Methods: This study utilized child welfare case records for 359 fathers and 359 mothers whose children entered out-of-home care for the first time between October 2013 and September 2015 in one urban county.
Information relevant to father engagement was extracted via a systematic content analysis of two case documents. The Emergency Response Transfer Summary contains a summary of maltreatment allegations investigative findings. The Disposition Report containsa comprehensive family assessment and case plan. Engagement was operationalized as a 10-stage gradient that begins with workers attempting to identity fathers/mothers and concludes with workers considering fathers/mothers as potential placements for their children.
Multilevel linear regressions with parent type (mother vs. father) as the primary predictor were fit to determine the degree to which father engagement is the same or different from mother engagement while accounting for parent and family covariates. The covariates included resident parent status (resident vs. non-resident), perpetrator status (maltreatment perpetrator vs. non-perpetrator), prior child welfare involvement, and criminal justice involvement as well as the number of children in the family and the children’s ages.
Results: In the unadjusted model, parent type was significantly associated with level of engagement such that on average, mothers achieved two additional stages on the engagement gradient (p<0.001). However, after introducing covariates, type of parent was no longer a significant predictor; instead, resident parent status, perpetrator status, and current criminal justice involvement were significant predictors.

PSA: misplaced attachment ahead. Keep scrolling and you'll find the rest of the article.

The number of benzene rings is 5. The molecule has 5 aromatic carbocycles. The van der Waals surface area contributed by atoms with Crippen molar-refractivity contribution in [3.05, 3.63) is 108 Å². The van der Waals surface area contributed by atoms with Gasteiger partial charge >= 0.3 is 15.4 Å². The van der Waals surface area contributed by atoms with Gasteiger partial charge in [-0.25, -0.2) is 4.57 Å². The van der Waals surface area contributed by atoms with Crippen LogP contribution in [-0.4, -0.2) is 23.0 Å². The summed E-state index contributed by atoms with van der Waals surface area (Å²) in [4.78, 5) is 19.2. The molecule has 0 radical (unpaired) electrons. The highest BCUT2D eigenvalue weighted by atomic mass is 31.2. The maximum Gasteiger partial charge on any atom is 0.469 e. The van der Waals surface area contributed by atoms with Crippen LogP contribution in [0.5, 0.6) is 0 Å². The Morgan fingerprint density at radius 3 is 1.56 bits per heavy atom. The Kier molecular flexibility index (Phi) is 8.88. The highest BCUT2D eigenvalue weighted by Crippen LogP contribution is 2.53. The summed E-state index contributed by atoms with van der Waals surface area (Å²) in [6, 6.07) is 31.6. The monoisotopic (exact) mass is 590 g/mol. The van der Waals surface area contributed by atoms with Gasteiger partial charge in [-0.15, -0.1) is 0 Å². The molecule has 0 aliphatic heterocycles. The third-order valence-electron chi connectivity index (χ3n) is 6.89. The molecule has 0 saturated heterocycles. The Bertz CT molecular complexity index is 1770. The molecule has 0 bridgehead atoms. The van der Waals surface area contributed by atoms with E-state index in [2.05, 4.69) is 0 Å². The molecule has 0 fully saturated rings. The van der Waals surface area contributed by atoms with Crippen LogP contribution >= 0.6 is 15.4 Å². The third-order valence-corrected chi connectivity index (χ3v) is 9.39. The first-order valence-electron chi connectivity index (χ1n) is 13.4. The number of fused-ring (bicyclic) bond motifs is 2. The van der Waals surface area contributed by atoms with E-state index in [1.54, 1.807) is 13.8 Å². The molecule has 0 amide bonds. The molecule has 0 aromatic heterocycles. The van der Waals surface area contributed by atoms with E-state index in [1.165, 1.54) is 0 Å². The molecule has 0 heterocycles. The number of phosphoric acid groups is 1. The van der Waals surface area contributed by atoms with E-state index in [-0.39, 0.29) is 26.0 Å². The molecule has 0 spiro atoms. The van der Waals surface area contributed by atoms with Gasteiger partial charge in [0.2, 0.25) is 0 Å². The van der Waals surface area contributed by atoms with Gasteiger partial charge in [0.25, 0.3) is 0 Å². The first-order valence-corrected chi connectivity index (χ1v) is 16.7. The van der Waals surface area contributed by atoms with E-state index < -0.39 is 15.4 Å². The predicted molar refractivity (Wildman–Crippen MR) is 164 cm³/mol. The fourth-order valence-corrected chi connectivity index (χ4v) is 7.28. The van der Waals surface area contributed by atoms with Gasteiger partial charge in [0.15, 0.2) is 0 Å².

Among non-resident parents, being the perpetrator of maltreatment was significantly associated with, on average, a 1-stage decrease in level of engagement (p<0.01). However, among resident parents, being the perpetrator of the maltreatment did not impact level of engagement. Being on probation or parole was, on average, associated with 0.54-stage decrease in level of engagement (p< 0.01); being incarcerated was associated with a 1.28-stage decrease in level of engagement (p< 0.001).
Conclusions and Implications: There is a significant difference in level of engagement between fathers and mothers on average, such that mothers are engaged to a greater extent than fathers. However, this difference is attributable to parent characteristics, specifically resident parent status and criminal justice involvement and not to gender bias. Thus, a lack of father engagement is of concern but for incarcerated and non-resident fathers and efforts to address a lack of father engagement should focus on these subgroups.